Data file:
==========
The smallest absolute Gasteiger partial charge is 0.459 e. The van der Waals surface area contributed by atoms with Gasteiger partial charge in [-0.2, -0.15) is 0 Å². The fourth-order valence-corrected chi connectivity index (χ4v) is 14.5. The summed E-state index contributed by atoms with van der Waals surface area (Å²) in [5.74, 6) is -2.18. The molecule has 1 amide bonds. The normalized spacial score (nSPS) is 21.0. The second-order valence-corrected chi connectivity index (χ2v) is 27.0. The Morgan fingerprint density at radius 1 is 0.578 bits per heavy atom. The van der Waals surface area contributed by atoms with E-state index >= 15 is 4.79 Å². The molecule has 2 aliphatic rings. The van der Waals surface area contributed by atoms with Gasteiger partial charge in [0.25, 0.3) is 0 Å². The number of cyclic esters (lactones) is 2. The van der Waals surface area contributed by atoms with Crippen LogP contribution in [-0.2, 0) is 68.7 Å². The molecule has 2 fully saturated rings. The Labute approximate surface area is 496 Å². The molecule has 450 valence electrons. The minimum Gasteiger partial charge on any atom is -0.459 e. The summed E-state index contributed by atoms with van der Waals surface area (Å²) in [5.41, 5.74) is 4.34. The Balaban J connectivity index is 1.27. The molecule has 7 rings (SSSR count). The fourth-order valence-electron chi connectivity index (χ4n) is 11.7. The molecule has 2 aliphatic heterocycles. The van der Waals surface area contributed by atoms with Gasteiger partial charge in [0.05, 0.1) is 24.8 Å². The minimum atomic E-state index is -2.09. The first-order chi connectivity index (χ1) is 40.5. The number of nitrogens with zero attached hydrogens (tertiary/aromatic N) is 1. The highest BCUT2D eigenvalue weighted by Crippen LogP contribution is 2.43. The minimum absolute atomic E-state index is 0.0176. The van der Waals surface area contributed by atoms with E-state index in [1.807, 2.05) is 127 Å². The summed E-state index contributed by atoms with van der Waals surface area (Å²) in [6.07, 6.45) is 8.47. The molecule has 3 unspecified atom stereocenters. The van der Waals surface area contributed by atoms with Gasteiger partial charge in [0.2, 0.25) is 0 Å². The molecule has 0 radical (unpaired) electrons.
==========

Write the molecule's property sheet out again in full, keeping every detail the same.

The smallest absolute Gasteiger partial charge is 0.459 e. The van der Waals surface area contributed by atoms with Gasteiger partial charge in [-0.2, -0.15) is 0 Å². The fourth-order valence-corrected chi connectivity index (χ4v) is 14.5. The summed E-state index contributed by atoms with van der Waals surface area (Å²) in [5.74, 6) is -2.18. The molecule has 1 amide bonds. The normalized spacial score (nSPS) is 21.0. The second-order valence-corrected chi connectivity index (χ2v) is 27.0. The Morgan fingerprint density at radius 1 is 0.578 bits per heavy atom. The van der Waals surface area contributed by atoms with E-state index >= 15 is 4.79 Å². The molecule has 2 aliphatic rings. The van der Waals surface area contributed by atoms with Gasteiger partial charge in [0.25, 0.3) is 0 Å². The number of cyclic esters (lactones) is 2. The van der Waals surface area contributed by atoms with Crippen LogP contribution in [-0.2, 0) is 68.7 Å². The molecule has 2 fully saturated rings. The Labute approximate surface area is 496 Å². The molecule has 450 valence electrons. The minimum Gasteiger partial charge on any atom is -0.459 e. The summed E-state index contributed by atoms with van der Waals surface area (Å²) in [5.41, 5.74) is 4.34. The Balaban J connectivity index is 1.27. The molecule has 7 rings (SSSR count). The fourth-order valence-electron chi connectivity index (χ4n) is 11.7. The molecule has 2 aliphatic heterocycles. The van der Waals surface area contributed by atoms with Gasteiger partial charge in [0.05, 0.1) is 24.8 Å². The minimum atomic E-state index is -2.09. The first-order chi connectivity index (χ1) is 40.5. The number of nitrogens with zero attached hydrogens (tertiary/aromatic N) is 1. The highest BCUT2D eigenvalue weighted by Crippen LogP contribution is 2.43. The minimum absolute atomic E-state index is 0.0176. The van der Waals surface area contributed by atoms with E-state index in [1.807, 2.05) is 127 Å². The summed E-state index contributed by atoms with van der Waals surface area (Å²) in [6.07, 6.45) is 8.47. The molecule has 3 unspecified atom stereocenters. The van der Waals surface area contributed by atoms with Gasteiger partial charge in [0.2, 0.25) is 0 Å². The molecule has 0 radical (unpaired) electrons.